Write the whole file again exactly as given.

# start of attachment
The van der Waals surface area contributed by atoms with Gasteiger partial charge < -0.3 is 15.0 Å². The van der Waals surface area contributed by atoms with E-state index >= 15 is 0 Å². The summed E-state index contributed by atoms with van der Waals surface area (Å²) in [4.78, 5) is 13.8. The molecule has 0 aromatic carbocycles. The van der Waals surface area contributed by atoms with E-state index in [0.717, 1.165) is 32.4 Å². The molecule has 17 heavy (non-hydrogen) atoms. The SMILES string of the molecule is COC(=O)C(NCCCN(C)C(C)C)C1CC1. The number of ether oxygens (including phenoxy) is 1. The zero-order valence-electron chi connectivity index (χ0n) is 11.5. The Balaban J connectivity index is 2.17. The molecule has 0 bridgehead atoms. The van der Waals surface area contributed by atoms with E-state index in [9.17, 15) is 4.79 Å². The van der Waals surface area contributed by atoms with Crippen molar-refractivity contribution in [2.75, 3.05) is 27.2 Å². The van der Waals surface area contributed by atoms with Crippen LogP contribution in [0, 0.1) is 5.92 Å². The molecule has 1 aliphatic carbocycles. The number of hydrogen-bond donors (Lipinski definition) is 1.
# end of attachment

The van der Waals surface area contributed by atoms with Gasteiger partial charge < -0.3 is 15.0 Å². The van der Waals surface area contributed by atoms with E-state index >= 15 is 0 Å². The summed E-state index contributed by atoms with van der Waals surface area (Å²) in [4.78, 5) is 13.8. The molecule has 0 aromatic carbocycles. The van der Waals surface area contributed by atoms with E-state index in [0.717, 1.165) is 32.4 Å². The molecule has 17 heavy (non-hydrogen) atoms. The SMILES string of the molecule is COC(=O)C(NCCCN(C)C(C)C)C1CC1. The number of ether oxygens (including phenoxy) is 1. The zero-order valence-electron chi connectivity index (χ0n) is 11.5. The Balaban J connectivity index is 2.17. The molecule has 0 bridgehead atoms. The van der Waals surface area contributed by atoms with E-state index in [9.17, 15) is 4.79 Å². The van der Waals surface area contributed by atoms with Crippen molar-refractivity contribution in [2.75, 3.05) is 27.2 Å². The van der Waals surface area contributed by atoms with Crippen LogP contribution in [0, 0.1) is 5.92 Å². The molecule has 1 aliphatic carbocycles. The number of hydrogen-bond donors (Lipinski definition) is 1.